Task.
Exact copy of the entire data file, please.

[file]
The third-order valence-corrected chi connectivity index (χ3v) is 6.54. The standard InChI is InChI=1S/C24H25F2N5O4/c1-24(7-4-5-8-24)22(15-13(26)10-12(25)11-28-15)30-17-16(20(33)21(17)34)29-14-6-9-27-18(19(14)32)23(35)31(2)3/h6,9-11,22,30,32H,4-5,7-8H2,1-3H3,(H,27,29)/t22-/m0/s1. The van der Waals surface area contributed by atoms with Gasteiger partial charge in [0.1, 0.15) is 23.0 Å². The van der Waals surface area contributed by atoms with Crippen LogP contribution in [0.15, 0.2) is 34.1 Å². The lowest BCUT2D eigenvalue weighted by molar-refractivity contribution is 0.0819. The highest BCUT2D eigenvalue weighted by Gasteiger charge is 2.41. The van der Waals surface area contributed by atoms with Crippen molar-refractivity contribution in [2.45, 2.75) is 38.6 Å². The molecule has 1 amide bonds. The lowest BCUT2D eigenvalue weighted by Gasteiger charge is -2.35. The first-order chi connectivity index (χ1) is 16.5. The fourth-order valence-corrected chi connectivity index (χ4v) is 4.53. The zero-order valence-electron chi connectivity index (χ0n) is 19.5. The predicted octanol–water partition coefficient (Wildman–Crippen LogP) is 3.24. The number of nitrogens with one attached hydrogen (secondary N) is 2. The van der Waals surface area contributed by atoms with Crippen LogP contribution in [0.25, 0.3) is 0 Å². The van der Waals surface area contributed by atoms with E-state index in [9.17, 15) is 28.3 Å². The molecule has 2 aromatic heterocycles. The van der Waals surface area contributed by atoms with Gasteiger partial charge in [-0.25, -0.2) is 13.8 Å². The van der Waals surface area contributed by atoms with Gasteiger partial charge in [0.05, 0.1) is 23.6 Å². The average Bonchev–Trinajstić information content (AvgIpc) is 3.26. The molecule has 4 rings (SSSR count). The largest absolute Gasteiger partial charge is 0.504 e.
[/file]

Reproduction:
The third-order valence-corrected chi connectivity index (χ3v) is 6.54. The standard InChI is InChI=1S/C24H25F2N5O4/c1-24(7-4-5-8-24)22(15-13(26)10-12(25)11-28-15)30-17-16(20(33)21(17)34)29-14-6-9-27-18(19(14)32)23(35)31(2)3/h6,9-11,22,30,32H,4-5,7-8H2,1-3H3,(H,27,29)/t22-/m0/s1. The van der Waals surface area contributed by atoms with Gasteiger partial charge in [0.1, 0.15) is 23.0 Å². The van der Waals surface area contributed by atoms with Crippen LogP contribution in [0.15, 0.2) is 34.1 Å². The lowest BCUT2D eigenvalue weighted by molar-refractivity contribution is 0.0819. The highest BCUT2D eigenvalue weighted by Gasteiger charge is 2.41. The van der Waals surface area contributed by atoms with Crippen molar-refractivity contribution in [2.45, 2.75) is 38.6 Å². The molecule has 1 amide bonds. The lowest BCUT2D eigenvalue weighted by Gasteiger charge is -2.35. The first-order chi connectivity index (χ1) is 16.5. The fourth-order valence-corrected chi connectivity index (χ4v) is 4.53. The zero-order valence-electron chi connectivity index (χ0n) is 19.5. The predicted octanol–water partition coefficient (Wildman–Crippen LogP) is 3.24. The number of nitrogens with one attached hydrogen (secondary N) is 2. The van der Waals surface area contributed by atoms with Crippen LogP contribution in [0.25, 0.3) is 0 Å². The van der Waals surface area contributed by atoms with E-state index in [9.17, 15) is 28.3 Å². The molecule has 2 aromatic heterocycles. The van der Waals surface area contributed by atoms with Gasteiger partial charge in [-0.25, -0.2) is 13.8 Å². The van der Waals surface area contributed by atoms with Gasteiger partial charge in [0.05, 0.1) is 23.6 Å². The average Bonchev–Trinajstić information content (AvgIpc) is 3.26. The molecule has 4 rings (SSSR count). The largest absolute Gasteiger partial charge is 0.504 e.